Updated, Thursday, July 28, 2022
St. Louis, Missouri, area residents are just starting to recover from this week's record setting rainfall and deadly flash flooding. Southeastern Kentucky now, July 28, is being inundated, with at least three dead and from floods that reached in some places to homes' rooftops.
Parts of both states are likely to be declared a major disaster areas by Federal Emergency Management Agency (FEMA).
When those proclamations are issued, flood victims will be eligible to receive some federal help in their recovery efforts. The Internal Revenue Service also will likely provide tax relief for affected individuals and businesses.
But FEMA has a different perspective on another type of flooding. It wants to end its flood insurance for the nation's riskiest properties.
Federal flood insurance history: The National Flood Insurance Program, or NFIP, was established in 1968 and is administered by FEMA. It was created as an insurance alternative to disaster assistance to help individual owners and renters, as well as businesses, cover the costs of repairing flood damage.
Around 20,600 communities across the country currently participate in the NFIP by adopting and enforcing floodplain management ordinances to reduce future flood damage. Coverage is delivered via a network of more than 50 insurance companies and NFIP Direct.
Policy premiums vary according to an area's level of risk. Flood Insurance Rate Maps (FIRMs) determine whether a property is located in a high-risk or a moderate- to low-risk area. You can check them out at FEMA's Flood Map Service Center.
In lower-risk areas, coverage can be as little as $119 per year. The premiums are lower than market rates because Uncle Sam essentially subsidizes property owners' risks.
Changes sought for 'excessive loss' areas: Now, with a renewal deadline approaching, as well as increasing flooding threats as we head into the heart of the annual Atlantic hurricane season, FEMA is proposing an end to coverage of high-risk properties as a way to help get the NFIP on more solid financial ground.
NFIP has accumulated about $20.5 billion in debt because it has had to borrow money from the U.S. Treasury 11 out of the last 22 years to make up for shortfalls, according to a story about the coverage change proposal in Route Fifty, the state and local government component of GovExec.com.
David Maurstad, FEMA’s deputy associate administrator for federal insurance and mitigation, in June told members of the House Committee on Banking, Housing, and Urban Affairs that FEMA now has to pay about $400 million a year in interest. The agency estimates it will have to pay another $4.2 billion in interest over the next 10 years.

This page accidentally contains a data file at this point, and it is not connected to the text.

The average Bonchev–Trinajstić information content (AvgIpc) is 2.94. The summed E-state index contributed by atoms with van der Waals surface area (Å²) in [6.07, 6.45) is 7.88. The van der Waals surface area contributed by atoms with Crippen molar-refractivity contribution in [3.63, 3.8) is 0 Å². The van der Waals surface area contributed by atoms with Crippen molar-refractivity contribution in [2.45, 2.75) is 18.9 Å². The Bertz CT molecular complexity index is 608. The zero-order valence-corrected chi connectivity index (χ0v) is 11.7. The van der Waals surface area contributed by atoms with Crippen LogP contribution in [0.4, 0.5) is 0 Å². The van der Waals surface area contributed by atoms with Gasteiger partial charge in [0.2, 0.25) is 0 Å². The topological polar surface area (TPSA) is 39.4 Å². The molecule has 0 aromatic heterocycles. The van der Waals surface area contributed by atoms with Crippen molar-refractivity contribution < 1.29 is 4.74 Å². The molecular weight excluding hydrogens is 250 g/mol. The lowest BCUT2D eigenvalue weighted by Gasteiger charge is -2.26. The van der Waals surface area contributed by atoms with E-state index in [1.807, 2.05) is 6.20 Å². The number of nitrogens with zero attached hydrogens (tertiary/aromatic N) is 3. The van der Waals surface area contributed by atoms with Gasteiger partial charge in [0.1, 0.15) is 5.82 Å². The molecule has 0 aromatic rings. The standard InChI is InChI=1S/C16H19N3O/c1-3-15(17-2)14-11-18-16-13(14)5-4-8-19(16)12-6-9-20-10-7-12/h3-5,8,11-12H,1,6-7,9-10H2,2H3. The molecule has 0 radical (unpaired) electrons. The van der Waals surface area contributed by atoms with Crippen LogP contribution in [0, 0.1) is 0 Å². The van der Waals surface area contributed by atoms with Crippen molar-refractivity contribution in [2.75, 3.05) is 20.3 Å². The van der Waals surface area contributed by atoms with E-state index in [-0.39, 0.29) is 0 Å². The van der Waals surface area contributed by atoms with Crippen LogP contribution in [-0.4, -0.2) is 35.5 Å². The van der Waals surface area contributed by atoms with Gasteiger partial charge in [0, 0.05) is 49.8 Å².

FEMA wants Congress to allow it to no longer insure what would be called "excessive loss properties," which are ones where the program has had to pay flooding damages exceeding $10,000 four times. Property owners, though, could still be insured if steps are taken to reduce the risk of flood damages at their properties.
FEMA also proposes that NFIP no longer insure new construction in areas at the highest risk of flooding. The alternative, according to agency, would be flood policies offered by private insurance companies.
No Capitol Hill flood consensus: Route Fifty notes that FEMA's proposals, especially those that would end any current NFIP coverage, has received a mixed reception from Congress.
New Jersey Democratic Sen. Robert Menendez said eliminating federal flood insurance coverage "will lead to more people being uninsured and unprotected against more frequent storms." Menendez, who is sponsoring a separate bipartisan proposal to reauthorize the flood insurance program, also noted that, "For every dollar the federal government spends on mitigation on the front end, it saves $6 on the back end."
The House banking committee's top Republican, Sen. Pat Toomey of Pennsylvania, called the proposed NFIP change good policy worthy of serious consideration. "We should not provide flood insurance subsidies that encourage people to live in flood-prone areas," said Toomey. "That might seem like common sense, but it's what we do now. It's unfair and senseless to force taxpayers to continuously bail out properties in these risky areas."
You also might find these items of interest:
- Time to get ready for the rest of 2022's hurricanes
- Considerations in making a major disaster tax claim
- IRS and other government resources can help you deal with a natural disaster
- Storm Warnings: Preparing for, recovering from, and helping those affected by natural disasters